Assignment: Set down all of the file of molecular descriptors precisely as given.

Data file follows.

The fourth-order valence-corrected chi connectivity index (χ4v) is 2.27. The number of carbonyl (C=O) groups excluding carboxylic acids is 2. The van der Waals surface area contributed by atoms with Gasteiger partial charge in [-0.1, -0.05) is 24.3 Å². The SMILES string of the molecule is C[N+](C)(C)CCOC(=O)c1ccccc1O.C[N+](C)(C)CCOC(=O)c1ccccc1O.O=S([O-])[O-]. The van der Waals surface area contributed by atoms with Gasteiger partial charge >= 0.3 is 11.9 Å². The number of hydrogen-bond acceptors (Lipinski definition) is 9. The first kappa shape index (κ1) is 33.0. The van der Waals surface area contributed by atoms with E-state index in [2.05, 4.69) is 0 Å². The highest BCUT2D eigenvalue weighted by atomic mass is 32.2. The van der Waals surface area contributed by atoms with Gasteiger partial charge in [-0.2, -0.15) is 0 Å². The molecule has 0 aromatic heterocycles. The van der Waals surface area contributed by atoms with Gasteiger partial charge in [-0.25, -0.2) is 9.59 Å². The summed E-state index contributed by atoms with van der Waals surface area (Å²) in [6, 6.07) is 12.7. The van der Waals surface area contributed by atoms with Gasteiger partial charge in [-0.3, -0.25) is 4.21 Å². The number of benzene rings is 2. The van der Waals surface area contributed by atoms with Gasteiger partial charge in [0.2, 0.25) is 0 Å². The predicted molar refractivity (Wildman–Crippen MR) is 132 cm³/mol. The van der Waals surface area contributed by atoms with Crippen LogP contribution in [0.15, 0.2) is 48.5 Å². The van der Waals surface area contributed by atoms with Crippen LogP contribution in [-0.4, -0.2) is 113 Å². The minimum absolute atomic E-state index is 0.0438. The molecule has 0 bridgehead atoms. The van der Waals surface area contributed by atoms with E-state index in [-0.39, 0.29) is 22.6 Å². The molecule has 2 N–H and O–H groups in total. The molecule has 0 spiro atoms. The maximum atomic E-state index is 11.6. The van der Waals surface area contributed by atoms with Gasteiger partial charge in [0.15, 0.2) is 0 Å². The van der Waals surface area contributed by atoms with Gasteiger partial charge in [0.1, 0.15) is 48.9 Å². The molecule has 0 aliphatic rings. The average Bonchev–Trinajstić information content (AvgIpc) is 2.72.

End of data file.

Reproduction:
The fourth-order valence-corrected chi connectivity index (χ4v) is 2.27. The number of carbonyl (C=O) groups excluding carboxylic acids is 2. The van der Waals surface area contributed by atoms with Gasteiger partial charge in [-0.1, -0.05) is 24.3 Å². The SMILES string of the molecule is C[N+](C)(C)CCOC(=O)c1ccccc1O.C[N+](C)(C)CCOC(=O)c1ccccc1O.O=S([O-])[O-]. The van der Waals surface area contributed by atoms with Gasteiger partial charge >= 0.3 is 11.9 Å². The number of hydrogen-bond acceptors (Lipinski definition) is 9. The first kappa shape index (κ1) is 33.0. The van der Waals surface area contributed by atoms with E-state index in [2.05, 4.69) is 0 Å². The highest BCUT2D eigenvalue weighted by atomic mass is 32.2. The van der Waals surface area contributed by atoms with Gasteiger partial charge in [-0.2, -0.15) is 0 Å². The molecule has 0 aromatic heterocycles. The van der Waals surface area contributed by atoms with Gasteiger partial charge in [-0.25, -0.2) is 9.59 Å². The summed E-state index contributed by atoms with van der Waals surface area (Å²) in [6, 6.07) is 12.7. The van der Waals surface area contributed by atoms with Gasteiger partial charge in [-0.3, -0.25) is 4.21 Å². The number of benzene rings is 2. The van der Waals surface area contributed by atoms with Gasteiger partial charge in [0.2, 0.25) is 0 Å². The predicted molar refractivity (Wildman–Crippen MR) is 132 cm³/mol. The van der Waals surface area contributed by atoms with Crippen LogP contribution in [0.15, 0.2) is 48.5 Å². The van der Waals surface area contributed by atoms with Crippen LogP contribution in [-0.4, -0.2) is 113 Å². The minimum absolute atomic E-state index is 0.0438. The molecule has 0 bridgehead atoms. The van der Waals surface area contributed by atoms with E-state index in [-0.39, 0.29) is 22.6 Å². The molecule has 2 N–H and O–H groups in total. The molecule has 0 spiro atoms. The maximum atomic E-state index is 11.6. The van der Waals surface area contributed by atoms with Gasteiger partial charge in [0.15, 0.2) is 0 Å². The van der Waals surface area contributed by atoms with Gasteiger partial charge in [0.1, 0.15) is 48.9 Å². The molecule has 0 aliphatic rings. The average Bonchev–Trinajstić information content (AvgIpc) is 2.72.